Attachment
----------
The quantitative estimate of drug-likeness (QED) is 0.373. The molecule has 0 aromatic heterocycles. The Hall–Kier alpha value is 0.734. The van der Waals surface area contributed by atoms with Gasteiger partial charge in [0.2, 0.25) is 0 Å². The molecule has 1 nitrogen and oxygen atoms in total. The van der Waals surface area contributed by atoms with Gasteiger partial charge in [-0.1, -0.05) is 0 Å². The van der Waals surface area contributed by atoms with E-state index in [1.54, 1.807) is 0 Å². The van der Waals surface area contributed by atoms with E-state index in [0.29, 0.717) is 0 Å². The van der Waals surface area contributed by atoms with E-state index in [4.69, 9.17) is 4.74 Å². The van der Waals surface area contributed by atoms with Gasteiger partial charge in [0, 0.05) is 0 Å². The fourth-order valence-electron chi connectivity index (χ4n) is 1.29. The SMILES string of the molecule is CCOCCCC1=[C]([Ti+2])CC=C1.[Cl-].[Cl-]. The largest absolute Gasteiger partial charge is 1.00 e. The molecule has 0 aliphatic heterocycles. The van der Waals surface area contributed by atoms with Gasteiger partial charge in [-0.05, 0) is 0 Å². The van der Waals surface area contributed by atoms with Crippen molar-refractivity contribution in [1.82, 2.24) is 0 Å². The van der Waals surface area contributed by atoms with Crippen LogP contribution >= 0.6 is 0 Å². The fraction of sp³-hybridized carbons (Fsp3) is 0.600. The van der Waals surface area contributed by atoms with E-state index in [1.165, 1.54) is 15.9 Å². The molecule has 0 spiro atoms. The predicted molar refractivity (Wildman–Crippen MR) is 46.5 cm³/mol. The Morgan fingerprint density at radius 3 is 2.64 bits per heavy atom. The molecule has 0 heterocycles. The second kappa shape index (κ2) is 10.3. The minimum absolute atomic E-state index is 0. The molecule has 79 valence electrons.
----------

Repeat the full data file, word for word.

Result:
The quantitative estimate of drug-likeness (QED) is 0.373. The molecule has 0 aromatic heterocycles. The Hall–Kier alpha value is 0.734. The van der Waals surface area contributed by atoms with Gasteiger partial charge in [0.2, 0.25) is 0 Å². The molecule has 1 nitrogen and oxygen atoms in total. The van der Waals surface area contributed by atoms with Gasteiger partial charge in [-0.1, -0.05) is 0 Å². The van der Waals surface area contributed by atoms with E-state index in [1.54, 1.807) is 0 Å². The van der Waals surface area contributed by atoms with E-state index in [0.29, 0.717) is 0 Å². The van der Waals surface area contributed by atoms with E-state index in [4.69, 9.17) is 4.74 Å². The van der Waals surface area contributed by atoms with Gasteiger partial charge in [0, 0.05) is 0 Å². The fourth-order valence-electron chi connectivity index (χ4n) is 1.29. The SMILES string of the molecule is CCOCCCC1=[C]([Ti+2])CC=C1.[Cl-].[Cl-]. The largest absolute Gasteiger partial charge is 1.00 e. The molecule has 0 aliphatic heterocycles. The van der Waals surface area contributed by atoms with Gasteiger partial charge in [-0.05, 0) is 0 Å². The van der Waals surface area contributed by atoms with Crippen molar-refractivity contribution in [1.82, 2.24) is 0 Å². The van der Waals surface area contributed by atoms with Crippen LogP contribution >= 0.6 is 0 Å². The fraction of sp³-hybridized carbons (Fsp3) is 0.600. The van der Waals surface area contributed by atoms with E-state index in [1.165, 1.54) is 15.9 Å². The molecule has 0 spiro atoms. The predicted molar refractivity (Wildman–Crippen MR) is 46.5 cm³/mol. The Morgan fingerprint density at radius 3 is 2.64 bits per heavy atom. The molecule has 0 heterocycles. The second kappa shape index (κ2) is 10.3. The minimum absolute atomic E-state index is 0. The molecule has 79 valence electrons.